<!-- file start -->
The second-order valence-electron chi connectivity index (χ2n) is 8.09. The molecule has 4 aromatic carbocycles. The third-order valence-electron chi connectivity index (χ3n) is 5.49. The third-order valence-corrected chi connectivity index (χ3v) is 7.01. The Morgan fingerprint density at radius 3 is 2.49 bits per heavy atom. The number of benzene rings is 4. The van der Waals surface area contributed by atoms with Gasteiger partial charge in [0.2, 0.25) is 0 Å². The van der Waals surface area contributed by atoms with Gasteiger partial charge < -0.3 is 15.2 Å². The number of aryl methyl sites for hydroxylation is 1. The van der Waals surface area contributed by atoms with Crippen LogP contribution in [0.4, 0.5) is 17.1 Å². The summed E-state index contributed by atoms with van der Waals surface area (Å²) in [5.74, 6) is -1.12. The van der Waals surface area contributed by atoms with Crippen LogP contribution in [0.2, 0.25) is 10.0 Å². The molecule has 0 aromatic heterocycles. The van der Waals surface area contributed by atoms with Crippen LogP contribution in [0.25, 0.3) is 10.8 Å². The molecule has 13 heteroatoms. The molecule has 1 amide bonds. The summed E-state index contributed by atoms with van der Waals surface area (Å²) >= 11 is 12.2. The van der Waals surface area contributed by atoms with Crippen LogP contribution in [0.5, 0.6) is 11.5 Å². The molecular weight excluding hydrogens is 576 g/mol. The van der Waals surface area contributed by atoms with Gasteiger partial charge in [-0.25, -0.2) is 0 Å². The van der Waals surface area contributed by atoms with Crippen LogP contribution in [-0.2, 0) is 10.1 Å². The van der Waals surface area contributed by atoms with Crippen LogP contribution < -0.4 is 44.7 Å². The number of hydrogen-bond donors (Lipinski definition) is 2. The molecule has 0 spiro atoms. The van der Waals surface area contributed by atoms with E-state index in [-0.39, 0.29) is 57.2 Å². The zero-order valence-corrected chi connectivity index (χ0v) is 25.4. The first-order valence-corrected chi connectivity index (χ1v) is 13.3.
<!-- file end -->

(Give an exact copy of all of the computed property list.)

The second-order valence-electron chi connectivity index (χ2n) is 8.09. The molecule has 4 aromatic carbocycles. The third-order valence-electron chi connectivity index (χ3n) is 5.49. The third-order valence-corrected chi connectivity index (χ3v) is 7.01. The Morgan fingerprint density at radius 3 is 2.49 bits per heavy atom. The number of benzene rings is 4. The van der Waals surface area contributed by atoms with Gasteiger partial charge in [0.2, 0.25) is 0 Å². The van der Waals surface area contributed by atoms with Gasteiger partial charge < -0.3 is 15.2 Å². The number of aryl methyl sites for hydroxylation is 1. The van der Waals surface area contributed by atoms with Crippen LogP contribution in [0.4, 0.5) is 17.1 Å². The summed E-state index contributed by atoms with van der Waals surface area (Å²) in [5.74, 6) is -1.12. The van der Waals surface area contributed by atoms with Crippen LogP contribution in [0.2, 0.25) is 10.0 Å². The molecule has 0 aromatic heterocycles. The van der Waals surface area contributed by atoms with Crippen LogP contribution in [0.25, 0.3) is 10.8 Å². The molecule has 13 heteroatoms. The molecule has 1 amide bonds. The summed E-state index contributed by atoms with van der Waals surface area (Å²) >= 11 is 12.2. The van der Waals surface area contributed by atoms with Crippen LogP contribution in [0.5, 0.6) is 11.5 Å². The molecular weight excluding hydrogens is 576 g/mol. The van der Waals surface area contributed by atoms with Gasteiger partial charge in [-0.25, -0.2) is 0 Å². The van der Waals surface area contributed by atoms with Crippen LogP contribution in [-0.2, 0) is 10.1 Å². The van der Waals surface area contributed by atoms with Crippen LogP contribution < -0.4 is 44.7 Å². The number of hydrogen-bond donors (Lipinski definition) is 2. The molecule has 0 spiro atoms. The van der Waals surface area contributed by atoms with E-state index in [-0.39, 0.29) is 57.2 Å². The zero-order valence-corrected chi connectivity index (χ0v) is 25.4. The first-order valence-corrected chi connectivity index (χ1v) is 13.3.